I've been getting a common question and there's no better time to answer it: How do I feel about kids having summer jobs?

For my regular readers, you probably guessed: I'm in favor of kids, at any age, doing something outside of the home to earn some money. Let's discuss why I emphasize working outside the home.

It's a similar analogy to why some parents choose not to coach their own children in sports. Please don't take this the wrong way, because I certainly appreciate these selfless parents who donate their valuable time.

The challenge of trying to coach your own child stems from when he/she isn't receptive to taking direction from you personally. If a friend's parents gives your child a helpful hint on the soccer field, your kid may be all ears. But if you, the parent, tries to assist in giving your child a useful piece of advice, it's as if you are moving your mouth but nothing is coming out. I know I'm not alone with this experience. I've found, at least in my own family's case, that my children are more receptive to the "coaching" coming from someone other than my wife and me. Frustrating, but true!

How does this tie into summer work for children? Encouraging your child to earn some extra money, with someone other than you as the boss, let's your child perform these tasks in an environment that isn't as casual as the one at home. Having to answer to a "boss" rather than mom or dad, seems to inspire a different level of effort being put into the job. If the job is not done right, your child will take it a bit more seriously when the "boss" is looking for a little more. Or, if something needs to be done a little differently, children are more apt to oblige.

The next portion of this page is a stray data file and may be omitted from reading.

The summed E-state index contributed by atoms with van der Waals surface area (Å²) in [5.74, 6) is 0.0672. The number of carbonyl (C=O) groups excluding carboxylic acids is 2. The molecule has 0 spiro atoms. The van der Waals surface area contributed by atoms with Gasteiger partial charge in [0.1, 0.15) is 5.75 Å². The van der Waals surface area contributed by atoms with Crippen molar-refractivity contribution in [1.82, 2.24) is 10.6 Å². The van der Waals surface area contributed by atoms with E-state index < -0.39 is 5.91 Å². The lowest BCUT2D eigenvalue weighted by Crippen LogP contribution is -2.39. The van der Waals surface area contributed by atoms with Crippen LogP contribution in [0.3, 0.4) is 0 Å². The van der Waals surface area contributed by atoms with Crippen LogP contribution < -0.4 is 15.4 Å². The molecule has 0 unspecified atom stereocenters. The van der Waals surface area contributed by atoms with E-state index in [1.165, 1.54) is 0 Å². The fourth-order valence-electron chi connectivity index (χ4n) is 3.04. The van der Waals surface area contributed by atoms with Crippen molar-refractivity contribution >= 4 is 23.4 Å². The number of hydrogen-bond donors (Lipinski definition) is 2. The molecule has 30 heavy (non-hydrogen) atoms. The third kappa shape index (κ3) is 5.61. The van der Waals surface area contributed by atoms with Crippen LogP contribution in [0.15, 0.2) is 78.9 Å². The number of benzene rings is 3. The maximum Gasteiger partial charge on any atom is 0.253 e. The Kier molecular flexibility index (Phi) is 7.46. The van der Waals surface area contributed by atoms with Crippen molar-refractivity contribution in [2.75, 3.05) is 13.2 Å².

For example, let's say the job was mowing the lawn. If your child was working for you and he/she claimed to finish the lawn -- which now resembles a zebra because of some sloppy turns with the mower -- and you wanted your child to go back and remow the missed parts, he/she might get annoyed and say you were being unreasonable. Now let's change the scenario and say that your child was mowing the lawn of the neighbor who lives down the street. Your son or daughter probably wouldn't have been so careless in the first place but, if he/she had, it would be totally understandable to your child that the homeowner wants to have the whole lawn mowed again, properly.

As we approach the months when kids might want a little extra cash in their pockets, now is the time to encourage them to be entrepreneurial and earn that cash from an employer other than Mom/Dad Inc.

Tom Henske, a Westport resident and partner with Lenox Advisors, a wealth management firm with offices in New York City and Stamford, developed the Lenox Money-Smart Kids Program in conjunction with MassMutal Financial Group. He can be reached at thenske@lenoxadvisors.com